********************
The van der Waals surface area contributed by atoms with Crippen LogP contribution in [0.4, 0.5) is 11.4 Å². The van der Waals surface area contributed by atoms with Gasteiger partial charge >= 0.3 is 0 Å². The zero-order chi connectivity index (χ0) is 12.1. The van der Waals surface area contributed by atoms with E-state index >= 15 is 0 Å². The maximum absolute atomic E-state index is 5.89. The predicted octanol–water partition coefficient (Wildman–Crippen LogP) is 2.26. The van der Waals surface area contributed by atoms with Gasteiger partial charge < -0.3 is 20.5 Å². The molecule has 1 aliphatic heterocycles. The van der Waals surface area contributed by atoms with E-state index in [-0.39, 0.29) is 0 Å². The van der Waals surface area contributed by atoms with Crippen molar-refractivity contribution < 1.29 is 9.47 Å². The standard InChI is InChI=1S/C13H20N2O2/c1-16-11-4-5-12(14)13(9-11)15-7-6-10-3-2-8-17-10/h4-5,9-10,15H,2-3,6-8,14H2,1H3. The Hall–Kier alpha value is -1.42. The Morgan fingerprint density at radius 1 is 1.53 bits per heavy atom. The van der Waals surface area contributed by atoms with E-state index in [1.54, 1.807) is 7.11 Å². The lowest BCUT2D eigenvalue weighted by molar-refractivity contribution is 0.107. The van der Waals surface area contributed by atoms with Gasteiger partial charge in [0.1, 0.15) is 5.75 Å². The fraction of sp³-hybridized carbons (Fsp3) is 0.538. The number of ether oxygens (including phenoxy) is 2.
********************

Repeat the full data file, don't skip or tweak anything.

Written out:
The van der Waals surface area contributed by atoms with Crippen LogP contribution in [0.4, 0.5) is 11.4 Å². The van der Waals surface area contributed by atoms with Gasteiger partial charge >= 0.3 is 0 Å². The zero-order chi connectivity index (χ0) is 12.1. The van der Waals surface area contributed by atoms with E-state index >= 15 is 0 Å². The maximum absolute atomic E-state index is 5.89. The predicted octanol–water partition coefficient (Wildman–Crippen LogP) is 2.26. The van der Waals surface area contributed by atoms with Gasteiger partial charge < -0.3 is 20.5 Å². The molecule has 1 aliphatic heterocycles. The van der Waals surface area contributed by atoms with E-state index in [-0.39, 0.29) is 0 Å². The van der Waals surface area contributed by atoms with Crippen molar-refractivity contribution < 1.29 is 9.47 Å². The standard InChI is InChI=1S/C13H20N2O2/c1-16-11-4-5-12(14)13(9-11)15-7-6-10-3-2-8-17-10/h4-5,9-10,15H,2-3,6-8,14H2,1H3. The Hall–Kier alpha value is -1.42. The Morgan fingerprint density at radius 1 is 1.53 bits per heavy atom. The van der Waals surface area contributed by atoms with E-state index in [1.54, 1.807) is 7.11 Å². The lowest BCUT2D eigenvalue weighted by molar-refractivity contribution is 0.107. The van der Waals surface area contributed by atoms with Gasteiger partial charge in [0.1, 0.15) is 5.75 Å². The fraction of sp³-hybridized carbons (Fsp3) is 0.538. The number of ether oxygens (including phenoxy) is 2.